Cancer clues from a worm

Basic Sciences Division study uncovers clues to key step in germ-cell development that may shed light on human tumors
Dr. Jim Priess and research technician Mike DePalma operate a microscope
Investigator Dr. Jim Priess (standing) and Mike DePalma, a research technician in the Basic Sciences Division, studied defects in the germ cells of a microscopic soil worm and discovered a key regulator for the cell-differentiation process. Photo by Dean Forbes

Scientists have long wondered how germ cells — the cells that mature into eggs and sperm — retain the flexibility to give rise to all of the body's different tissue types, while other kinds of cells are committed to specialized fates like muscle or skin.

Dr. Jim Priess and colleagues have now discovered a key regulator of this process in Caenorhabditis elegans, a microscopic soil worm that has proven to be an ideal model for studying the complex steps of development common among all organisms.

They found that when C. elegans germ cells have defects in two genes, the germ cells differentiate inappropriately into tissues in a fashion reminiscent of a type of tumor known as a teratoma. In teratomas, germ cells lose their flexibility and prematurely differentiate into a freakish mixture of tissues such as bone, muscle and teeth — hence their name derivation from teraton, the Greek word for monster. The worm genes involved in this process have counterparts in humans, raising the possibility that the human genes might have related roles.

The study was led by Dr. Rafal Ciosk, now an investigator at the Friedrich Miescher Institute for Biomedical Research in Basel, Switzerland, when he was a postdoctoral fellow in the Priess Lab in the Basic Sciences Division. The findings are published in the Feb. 10 issue of Science.

"Very little is known how these tumors develop," said Ciosk, whose work in the Priess Lab was supported by the Leukemia & Lymphoma Society. "Although we need more understanding at the molecular level to say in detail how what we have found in worms relates to human tumors, we have established the first genetically tractable model to study the phenomenon." About 10 percent to 20 percent of all ovarian tumors and less than 5 percent of testicular tumors are teratomas.

The study grew from Priess' long-standing interest in understanding totipotency — the potential of certain types of cells to become any type of cell in the body as opposed to being dedicated to a particular type of tissue. Totipotency is also a hallmark of embryonic-stem cells, whose fate scientists hope to manipulate to grow healthy tissues that can cure diseases like juvenile diabetes or Parkinson's disease.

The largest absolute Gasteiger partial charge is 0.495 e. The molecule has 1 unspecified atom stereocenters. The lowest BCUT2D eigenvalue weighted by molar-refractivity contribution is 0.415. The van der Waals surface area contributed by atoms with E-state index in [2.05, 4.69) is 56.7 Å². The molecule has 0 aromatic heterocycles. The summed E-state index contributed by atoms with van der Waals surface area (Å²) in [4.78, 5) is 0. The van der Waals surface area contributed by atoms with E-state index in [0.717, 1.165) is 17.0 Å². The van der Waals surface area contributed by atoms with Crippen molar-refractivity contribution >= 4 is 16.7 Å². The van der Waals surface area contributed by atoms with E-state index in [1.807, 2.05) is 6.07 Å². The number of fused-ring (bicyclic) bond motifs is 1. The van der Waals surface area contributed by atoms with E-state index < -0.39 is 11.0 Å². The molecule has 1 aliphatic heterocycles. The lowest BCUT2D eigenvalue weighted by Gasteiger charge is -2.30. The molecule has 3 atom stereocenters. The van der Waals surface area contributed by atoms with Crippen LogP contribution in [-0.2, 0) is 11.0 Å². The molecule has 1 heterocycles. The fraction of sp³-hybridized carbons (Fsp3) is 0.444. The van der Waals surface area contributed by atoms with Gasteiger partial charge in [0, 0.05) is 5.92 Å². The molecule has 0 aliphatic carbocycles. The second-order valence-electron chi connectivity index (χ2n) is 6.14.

Earlier studies have revealed how germ-cell totipotency is established during the earliest stages of worm development, while the organism is still an embryo. That work revealed that embryonic-germ cells maintain totipotency by blocking the activation of genes required for cells to become specialized tissue types. Specifically, the embryonic cells block the first step in gene activation, a process called transcription, during which a gene's DNA blueprint is decoded into RNA.

Priess and colleagues knew that adult germ cells must use a different mechanism to maintain totipotency, as these cells are active in transcription. They discovered that totipotency in the adult germ cells required two genes, called mex-3 and gld-1, that regulate the process by which RNA is decoded into proteins. When Ciosk inactivated mex-3 and gld-1 in the worm, something very unusual occurred, said Priess, an investigator of the Howard Hughes Medical Institute.

"Rafal called me over to look at the worms under the microscope," Priess said. "Cells inside the gonad (the organ that produces germ cells) were actually contracting, just like muscle cells, while normal gonads do not contain any muscles." Further studies showed that the muscle cells originated from germ cells that differentiated inappropriately.

Priess said that the next step will be to figure out which specific proteins mex-3 and gld-1 prevent from being made in the worm germ cells, which may also provide insight into what happens when human germ-cell development goes awry. "If we can identify the targets they regulate, it might be possible to induce totipotency in cells that have already begun to specialize," Priess said. "This is a powerful genetic system to identify players in the process."

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